I put together one of those 1 million fastener sheds from lowes. I didn't do a lot of ground prep but tried to make it as flat as possible. There were initially some areas under the perimeter wall that were too low so I added dirt under those sections. The exterior walls then all sat flat but due to time constraints I didn't try to completely level the inside dirt area. I then put some 6mil poly down on the flat ground and then put the shed on top.

A season later and I have some water puddles in the low spots. I am not sure if the water came in from the change in season and humidity - over the winter there were certainly times where the metal ceiling of the shed was sweating with condensation and dripping.

Do I put a hole in the poly at the low spots to allow the water to drain? Should I put a layer of sand on top of the poly? Anyone add a vent to these things to allow more air flow? The shed is in a really tight spot so I can move it maybe a few feet in one direction but it is pinned in by a tree, a garage, and two sides with fence.

I suppose I could cut the poly, add soil to level and tuck tape in new poly. Really I guess the water and ventilation are the main issue. There is a probably a liter of water sitting on the floor and that seems like a lot for condensation from season change but I am pretty sure that the grade all around the exterior slopes away so maybe there is some kind of small leak in the roof. In the pacific north west we have enough rain that if there was any sizable leak the thing would be saturated.

With two people I can lift the shed vertically. Ideas? Thank you in advance.

3 Answers 3


The plastic is good to prevent growth from taking over the shed floor. You're now paying the price for not taking the time to do proper ground prep. This is going to be some additional work, but think about adding more sand to the top of the plastic, level it and put down some of those 16" x 16" concrete pavers. Those are easy to keep level and any water dripping down for any reason would fall into the cracks of the pavers and be absorbed by the sand. Just a thought.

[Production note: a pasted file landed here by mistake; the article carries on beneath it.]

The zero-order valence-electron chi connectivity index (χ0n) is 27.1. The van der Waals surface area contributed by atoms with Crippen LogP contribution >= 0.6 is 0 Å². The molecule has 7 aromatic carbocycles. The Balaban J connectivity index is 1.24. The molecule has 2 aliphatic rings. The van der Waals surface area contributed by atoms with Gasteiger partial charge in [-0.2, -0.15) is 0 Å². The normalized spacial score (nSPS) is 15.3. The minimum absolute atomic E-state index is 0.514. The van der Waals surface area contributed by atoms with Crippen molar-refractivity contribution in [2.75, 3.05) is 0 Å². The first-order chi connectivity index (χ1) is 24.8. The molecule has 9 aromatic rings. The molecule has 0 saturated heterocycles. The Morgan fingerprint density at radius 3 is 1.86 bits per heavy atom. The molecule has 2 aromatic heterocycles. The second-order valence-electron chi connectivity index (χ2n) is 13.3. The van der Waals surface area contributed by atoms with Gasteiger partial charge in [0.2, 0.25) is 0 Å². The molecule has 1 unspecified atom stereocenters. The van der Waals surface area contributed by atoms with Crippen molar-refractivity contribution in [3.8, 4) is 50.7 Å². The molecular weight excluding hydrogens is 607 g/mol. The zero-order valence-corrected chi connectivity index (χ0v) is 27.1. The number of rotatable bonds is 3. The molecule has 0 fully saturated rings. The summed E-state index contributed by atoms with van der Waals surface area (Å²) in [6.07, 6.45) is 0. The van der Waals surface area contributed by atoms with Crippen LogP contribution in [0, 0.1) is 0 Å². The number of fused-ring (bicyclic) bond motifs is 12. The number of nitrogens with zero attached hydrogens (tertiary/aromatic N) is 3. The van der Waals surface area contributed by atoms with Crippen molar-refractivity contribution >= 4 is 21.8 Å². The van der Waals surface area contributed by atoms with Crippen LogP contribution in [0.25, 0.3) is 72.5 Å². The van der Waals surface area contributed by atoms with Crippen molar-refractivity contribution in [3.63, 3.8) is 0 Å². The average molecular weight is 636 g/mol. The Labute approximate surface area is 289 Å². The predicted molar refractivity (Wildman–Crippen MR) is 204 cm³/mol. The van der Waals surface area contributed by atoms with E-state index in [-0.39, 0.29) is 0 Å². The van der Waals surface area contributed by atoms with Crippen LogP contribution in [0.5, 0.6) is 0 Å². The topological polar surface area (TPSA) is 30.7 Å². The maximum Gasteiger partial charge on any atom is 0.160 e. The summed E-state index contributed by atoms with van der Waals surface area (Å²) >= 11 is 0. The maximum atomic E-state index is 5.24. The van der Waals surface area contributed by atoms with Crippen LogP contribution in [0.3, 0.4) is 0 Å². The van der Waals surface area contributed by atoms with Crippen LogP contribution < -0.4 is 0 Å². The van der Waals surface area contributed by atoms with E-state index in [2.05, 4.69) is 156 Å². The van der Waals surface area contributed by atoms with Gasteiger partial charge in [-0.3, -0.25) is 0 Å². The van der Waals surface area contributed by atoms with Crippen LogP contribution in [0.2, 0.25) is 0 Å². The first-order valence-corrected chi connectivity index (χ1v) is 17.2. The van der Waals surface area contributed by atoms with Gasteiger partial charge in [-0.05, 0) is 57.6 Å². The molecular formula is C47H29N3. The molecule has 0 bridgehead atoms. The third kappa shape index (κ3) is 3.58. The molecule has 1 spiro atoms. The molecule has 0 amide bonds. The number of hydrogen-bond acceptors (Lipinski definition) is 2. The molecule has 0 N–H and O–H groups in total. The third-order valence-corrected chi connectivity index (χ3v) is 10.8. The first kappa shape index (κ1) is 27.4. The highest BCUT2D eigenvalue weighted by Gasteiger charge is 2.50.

Two years ago I built a 6'x 3' kit type shed in my backyard and dealt with similar drainage issues.

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I would move the shed off the base and get rid of the plastic. Since the grade slopes away from the shed I would use metal landscape edging to set a perimeter to hold pavers. Level out the sand and use 12" x 12" pavers to build a base. You'll want the base to extend out past the shed by at least 6" around the sides and back and at least 12 to 18" for an apron in the front.
This will allow water to drain down and away from the shed. Depending on your situation you might also want to improvise vents for air circulation between the shed base and the pavers - on the floor perimeter.


The water is likely from condensation and possibly dripping down the side of the exterior walls. Plastic is used in the crawlspaces of houses to keep moisture down that originates from the soil, and as you noted you don't have for your shed, there is also foundation ventilation so that any air that is moist will vent to the exterior and be replaced with drier air.

For your shed, the plastic isn't necessary. I would suggest making a cut in the lower areas so that the standing water will drain away.

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